The Heart of the Matter: Food
What is world-building without food? As some of you would know, my fiction often contain food. I have also written about the significance of food in my stories. So, for this essay, let us look at the role of food as part of the story. 



If you are writing a story about organics or biological creatures/beings, they need food to survive. They either hunt, grow or manufacture food to survive. You know, the adage: I eat to live, I live to eat? The most basic and integral role of food is to sustain the protagonist(s) and supporting characters. 

What motivates the protagonist(s)? What drives them to get out of bed and do the thing they have to do? Are they feeding themselves? Are they caring for their families? Are they finding food for their communities? What drives this particular society? 

Even if your character is a being surviving on air or microbes in it, it is survival. 

Food enables the protagonist(s) to live. 

It sustains them. 


Social Bonding

Food also serves as a social glue. Does your protagonist(s) share food? Is food an important part of festivals and traditions? Does the community gather together to eat/share food? How do your characters show or demonstrate their love/care/kindness/compassion for others? Like all major and minor festivals, be it Lunar New Year or Christmas dinner or the breaking of fast during Ramadan, humans have often bonded over food and the making of food. Is food preparation a communal activity? 

When I wrote Xiao Xiao & The Dragon's Pearl, a YA historical fantasy set in Qing China, I often wondered about the importance of food in the short novel. The book has recipes in it with each recipe paired with a particular chapter, like steamed peanuts when Xiao Xiao visited the temple with her mother. I often ate steamed peanuts when I visited the Kong Meng Sang (Bright Hill) Temple in Singapore as a child and the memory stayed with me for a long time. The street vendors sold street food. Steamed peanuts, redolent of spices, was one of them. I was not just accompanying my parents and grandparents to pay our respects to our ancestors. I was also happy to sample the delicious food. This social experience also generated a memory which has sustained me until now.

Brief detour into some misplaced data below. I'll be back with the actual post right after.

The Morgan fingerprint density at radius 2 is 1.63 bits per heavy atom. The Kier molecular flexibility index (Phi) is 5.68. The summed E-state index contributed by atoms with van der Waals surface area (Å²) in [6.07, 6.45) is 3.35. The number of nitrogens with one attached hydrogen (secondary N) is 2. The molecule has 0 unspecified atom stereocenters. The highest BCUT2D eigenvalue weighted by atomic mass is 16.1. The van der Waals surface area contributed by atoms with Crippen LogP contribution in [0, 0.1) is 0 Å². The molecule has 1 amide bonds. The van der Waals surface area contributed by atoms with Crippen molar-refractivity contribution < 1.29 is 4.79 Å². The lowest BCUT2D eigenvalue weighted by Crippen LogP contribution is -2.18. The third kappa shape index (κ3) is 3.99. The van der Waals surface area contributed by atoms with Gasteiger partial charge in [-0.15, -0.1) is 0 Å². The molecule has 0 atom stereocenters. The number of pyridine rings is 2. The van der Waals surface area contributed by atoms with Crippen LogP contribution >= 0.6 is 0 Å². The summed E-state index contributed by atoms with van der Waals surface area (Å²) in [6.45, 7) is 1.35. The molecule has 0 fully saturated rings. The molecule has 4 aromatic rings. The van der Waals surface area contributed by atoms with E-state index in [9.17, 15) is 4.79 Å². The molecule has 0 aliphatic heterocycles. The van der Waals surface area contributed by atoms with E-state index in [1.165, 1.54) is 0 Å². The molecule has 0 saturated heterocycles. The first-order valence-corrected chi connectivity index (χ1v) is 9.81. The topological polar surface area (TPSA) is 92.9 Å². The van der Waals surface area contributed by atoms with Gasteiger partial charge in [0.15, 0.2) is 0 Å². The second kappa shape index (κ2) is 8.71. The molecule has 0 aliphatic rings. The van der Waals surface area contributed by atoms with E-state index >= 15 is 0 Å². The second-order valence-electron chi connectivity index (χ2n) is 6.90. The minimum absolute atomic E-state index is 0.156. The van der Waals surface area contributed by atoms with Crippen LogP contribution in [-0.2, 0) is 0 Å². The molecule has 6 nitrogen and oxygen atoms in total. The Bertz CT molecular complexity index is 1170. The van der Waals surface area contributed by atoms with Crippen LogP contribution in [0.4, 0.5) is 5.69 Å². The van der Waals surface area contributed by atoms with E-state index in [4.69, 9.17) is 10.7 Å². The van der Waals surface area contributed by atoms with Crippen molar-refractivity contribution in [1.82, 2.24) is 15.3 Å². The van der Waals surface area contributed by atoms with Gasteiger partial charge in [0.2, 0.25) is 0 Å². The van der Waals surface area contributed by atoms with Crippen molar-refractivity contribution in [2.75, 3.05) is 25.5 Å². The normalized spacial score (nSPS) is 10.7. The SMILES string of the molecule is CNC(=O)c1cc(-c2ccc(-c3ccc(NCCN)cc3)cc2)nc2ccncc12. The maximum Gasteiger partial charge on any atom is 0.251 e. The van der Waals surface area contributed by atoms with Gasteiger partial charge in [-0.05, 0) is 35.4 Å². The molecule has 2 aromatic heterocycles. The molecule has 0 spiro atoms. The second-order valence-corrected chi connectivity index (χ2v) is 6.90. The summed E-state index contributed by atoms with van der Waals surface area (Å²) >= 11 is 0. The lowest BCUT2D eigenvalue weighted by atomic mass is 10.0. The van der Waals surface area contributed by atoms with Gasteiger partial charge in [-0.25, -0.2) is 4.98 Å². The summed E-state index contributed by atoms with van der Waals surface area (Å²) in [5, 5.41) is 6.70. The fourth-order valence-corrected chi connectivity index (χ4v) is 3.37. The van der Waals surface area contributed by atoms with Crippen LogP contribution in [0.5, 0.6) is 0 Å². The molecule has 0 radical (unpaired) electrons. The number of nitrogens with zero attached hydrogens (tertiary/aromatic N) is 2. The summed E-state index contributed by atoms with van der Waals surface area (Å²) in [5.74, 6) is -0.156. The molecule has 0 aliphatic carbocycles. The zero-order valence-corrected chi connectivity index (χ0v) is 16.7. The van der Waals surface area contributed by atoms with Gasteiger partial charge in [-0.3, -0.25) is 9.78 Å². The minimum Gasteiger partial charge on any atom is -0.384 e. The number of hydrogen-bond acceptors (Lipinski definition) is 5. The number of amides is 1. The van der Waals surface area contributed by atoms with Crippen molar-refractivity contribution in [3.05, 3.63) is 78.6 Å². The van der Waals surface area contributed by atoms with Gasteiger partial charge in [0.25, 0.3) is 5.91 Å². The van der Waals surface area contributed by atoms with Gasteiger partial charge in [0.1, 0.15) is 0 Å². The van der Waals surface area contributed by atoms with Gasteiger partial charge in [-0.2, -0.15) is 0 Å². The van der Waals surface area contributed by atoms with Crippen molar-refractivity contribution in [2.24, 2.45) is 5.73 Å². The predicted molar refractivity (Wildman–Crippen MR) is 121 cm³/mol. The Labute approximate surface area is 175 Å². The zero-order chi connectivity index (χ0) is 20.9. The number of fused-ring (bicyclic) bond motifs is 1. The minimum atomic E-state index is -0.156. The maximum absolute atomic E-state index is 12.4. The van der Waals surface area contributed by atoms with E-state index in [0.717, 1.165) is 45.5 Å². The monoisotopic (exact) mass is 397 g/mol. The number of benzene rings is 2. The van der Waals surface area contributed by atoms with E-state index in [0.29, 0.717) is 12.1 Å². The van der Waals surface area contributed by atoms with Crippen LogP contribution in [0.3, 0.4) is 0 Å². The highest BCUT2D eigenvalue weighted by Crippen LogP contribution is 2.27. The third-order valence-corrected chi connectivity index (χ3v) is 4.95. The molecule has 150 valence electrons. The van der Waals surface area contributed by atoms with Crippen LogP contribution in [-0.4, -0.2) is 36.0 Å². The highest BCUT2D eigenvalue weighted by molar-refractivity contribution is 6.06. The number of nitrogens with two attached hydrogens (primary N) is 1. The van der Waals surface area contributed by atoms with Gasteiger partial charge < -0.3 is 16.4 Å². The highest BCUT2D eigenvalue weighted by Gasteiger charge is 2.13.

Food can be used to show status. Social, economic, ethnic etc - food has always been utilized by individuals or groups to convey their position in society or community. The more privileged they are, the more extravagant food or the acting of consumption becomes. Sometimes, it's more and more and MORE to show their wealth. Remember No-Face in Spirited Away

The different types of food available or accessible to certain classes or groups in society often indicate their status as well. A wealthy merchant could have rare delicacies on their table. A scavenger from a post-apocalyptic world might scrounge for food in the refuse to make her stew for the night. A modern-day forager looks for edible mushrooms in the nearby forest. 

Chinese New Year for us has always been moderately elaborate, with delicious food and delicacies. We get prawns, fish and chicken. Common fare for a Chinese New Year meal. Not so in the past when Singapore was in the 1950s and 60s. A whole chicken was a rich man's food. Families could save up just to buy a whole chicken for their Chinese New Year reunion dinner. So, food can be used to show status, the haves and have-nots. 

To conclude, food has many roles in world-building and they overlap. It can serve as a tool of survival as well as binding and reinforcing societal ties and relationships, and indicating the character's status. 



Remember this?


Now, toss 'food' in. Use 5W 1H. 

Some basic questions you can ask yourself. Be creative and generate more. 

Who needs the food?

Who makes/forages for the food?

What kind of food?

Where do you find the food? Is it grown/farmed or hunted or manufactured?

When do the protags/characters eat? 

How is food perceived in the said society/community? Is it part of a communal/spiritual/societal whole?

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